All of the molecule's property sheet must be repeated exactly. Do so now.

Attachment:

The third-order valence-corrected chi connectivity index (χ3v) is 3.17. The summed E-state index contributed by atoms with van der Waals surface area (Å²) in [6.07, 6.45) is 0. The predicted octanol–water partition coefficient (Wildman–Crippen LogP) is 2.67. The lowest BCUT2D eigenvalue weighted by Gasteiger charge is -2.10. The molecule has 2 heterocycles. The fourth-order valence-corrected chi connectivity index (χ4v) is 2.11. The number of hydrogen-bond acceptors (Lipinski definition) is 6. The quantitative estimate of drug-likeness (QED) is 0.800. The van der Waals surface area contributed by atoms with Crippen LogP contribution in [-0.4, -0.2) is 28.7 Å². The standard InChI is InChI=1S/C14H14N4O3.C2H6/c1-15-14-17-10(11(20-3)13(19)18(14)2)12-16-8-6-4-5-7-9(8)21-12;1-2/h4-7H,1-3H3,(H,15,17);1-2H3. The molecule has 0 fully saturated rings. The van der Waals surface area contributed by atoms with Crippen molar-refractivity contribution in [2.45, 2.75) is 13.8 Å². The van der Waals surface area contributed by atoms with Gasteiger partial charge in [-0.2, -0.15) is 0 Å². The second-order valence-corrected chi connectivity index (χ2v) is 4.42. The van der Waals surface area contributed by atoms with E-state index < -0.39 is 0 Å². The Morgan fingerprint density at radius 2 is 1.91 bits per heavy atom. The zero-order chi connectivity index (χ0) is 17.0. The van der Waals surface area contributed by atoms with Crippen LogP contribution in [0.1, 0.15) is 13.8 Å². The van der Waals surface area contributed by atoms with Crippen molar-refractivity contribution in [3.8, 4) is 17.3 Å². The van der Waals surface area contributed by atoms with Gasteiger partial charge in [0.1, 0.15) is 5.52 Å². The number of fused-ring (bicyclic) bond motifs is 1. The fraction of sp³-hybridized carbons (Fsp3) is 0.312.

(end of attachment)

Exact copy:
The third-order valence-corrected chi connectivity index (χ3v) is 3.17. The summed E-state index contributed by atoms with van der Waals surface area (Å²) in [6.07, 6.45) is 0. The predicted octanol–water partition coefficient (Wildman–Crippen LogP) is 2.67. The lowest BCUT2D eigenvalue weighted by Gasteiger charge is -2.10. The molecule has 2 heterocycles. The fourth-order valence-corrected chi connectivity index (χ4v) is 2.11. The number of hydrogen-bond acceptors (Lipinski definition) is 6. The quantitative estimate of drug-likeness (QED) is 0.800. The van der Waals surface area contributed by atoms with Crippen LogP contribution in [-0.4, -0.2) is 28.7 Å². The standard InChI is InChI=1S/C14H14N4O3.C2H6/c1-15-14-17-10(11(20-3)13(19)18(14)2)12-16-8-6-4-5-7-9(8)21-12;1-2/h4-7H,1-3H3,(H,15,17);1-2H3. The molecule has 0 fully saturated rings. The van der Waals surface area contributed by atoms with Crippen molar-refractivity contribution in [2.45, 2.75) is 13.8 Å². The van der Waals surface area contributed by atoms with Gasteiger partial charge in [-0.2, -0.15) is 0 Å². The second-order valence-corrected chi connectivity index (χ2v) is 4.42. The van der Waals surface area contributed by atoms with E-state index < -0.39 is 0 Å². The Morgan fingerprint density at radius 2 is 1.91 bits per heavy atom. The zero-order chi connectivity index (χ0) is 17.0. The van der Waals surface area contributed by atoms with Crippen LogP contribution in [0.1, 0.15) is 13.8 Å². The van der Waals surface area contributed by atoms with Crippen molar-refractivity contribution in [3.8, 4) is 17.3 Å². The van der Waals surface area contributed by atoms with Gasteiger partial charge in [0.1, 0.15) is 5.52 Å². The number of fused-ring (bicyclic) bond motifs is 1. The fraction of sp³-hybridized carbons (Fsp3) is 0.312.